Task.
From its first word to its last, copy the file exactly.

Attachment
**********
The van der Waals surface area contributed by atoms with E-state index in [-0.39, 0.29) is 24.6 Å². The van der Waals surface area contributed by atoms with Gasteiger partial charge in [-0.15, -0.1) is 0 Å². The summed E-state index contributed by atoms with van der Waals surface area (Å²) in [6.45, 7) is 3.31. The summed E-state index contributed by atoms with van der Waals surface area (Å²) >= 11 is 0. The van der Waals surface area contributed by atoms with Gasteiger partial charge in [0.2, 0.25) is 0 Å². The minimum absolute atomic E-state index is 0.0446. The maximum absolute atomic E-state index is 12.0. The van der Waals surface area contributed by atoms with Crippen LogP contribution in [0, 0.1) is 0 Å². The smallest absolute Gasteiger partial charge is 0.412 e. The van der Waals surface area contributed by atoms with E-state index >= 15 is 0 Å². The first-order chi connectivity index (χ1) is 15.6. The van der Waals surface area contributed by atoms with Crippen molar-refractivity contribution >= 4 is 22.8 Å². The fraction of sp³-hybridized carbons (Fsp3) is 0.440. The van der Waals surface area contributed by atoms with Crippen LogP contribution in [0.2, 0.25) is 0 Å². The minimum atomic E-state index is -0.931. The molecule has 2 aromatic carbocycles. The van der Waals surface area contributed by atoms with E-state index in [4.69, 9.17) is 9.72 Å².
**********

The van der Waals surface area contributed by atoms with E-state index in [-0.39, 0.29) is 24.6 Å². The van der Waals surface area contributed by atoms with Gasteiger partial charge in [-0.15, -0.1) is 0 Å². The summed E-state index contributed by atoms with van der Waals surface area (Å²) in [6.45, 7) is 3.31. The summed E-state index contributed by atoms with van der Waals surface area (Å²) >= 11 is 0. The van der Waals surface area contributed by atoms with Gasteiger partial charge in [0.2, 0.25) is 0 Å². The minimum absolute atomic E-state index is 0.0446. The maximum absolute atomic E-state index is 12.0. The van der Waals surface area contributed by atoms with Crippen LogP contribution in [0, 0.1) is 0 Å². The smallest absolute Gasteiger partial charge is 0.412 e. The van der Waals surface area contributed by atoms with E-state index >= 15 is 0 Å². The first-order chi connectivity index (χ1) is 15.6. The van der Waals surface area contributed by atoms with Crippen molar-refractivity contribution >= 4 is 22.8 Å². The fraction of sp³-hybridized carbons (Fsp3) is 0.440. The van der Waals surface area contributed by atoms with Crippen LogP contribution in [0.2, 0.25) is 0 Å². The minimum atomic E-state index is -0.931. The molecule has 2 aromatic carbocycles. The van der Waals surface area contributed by atoms with E-state index in [4.69, 9.17) is 9.72 Å².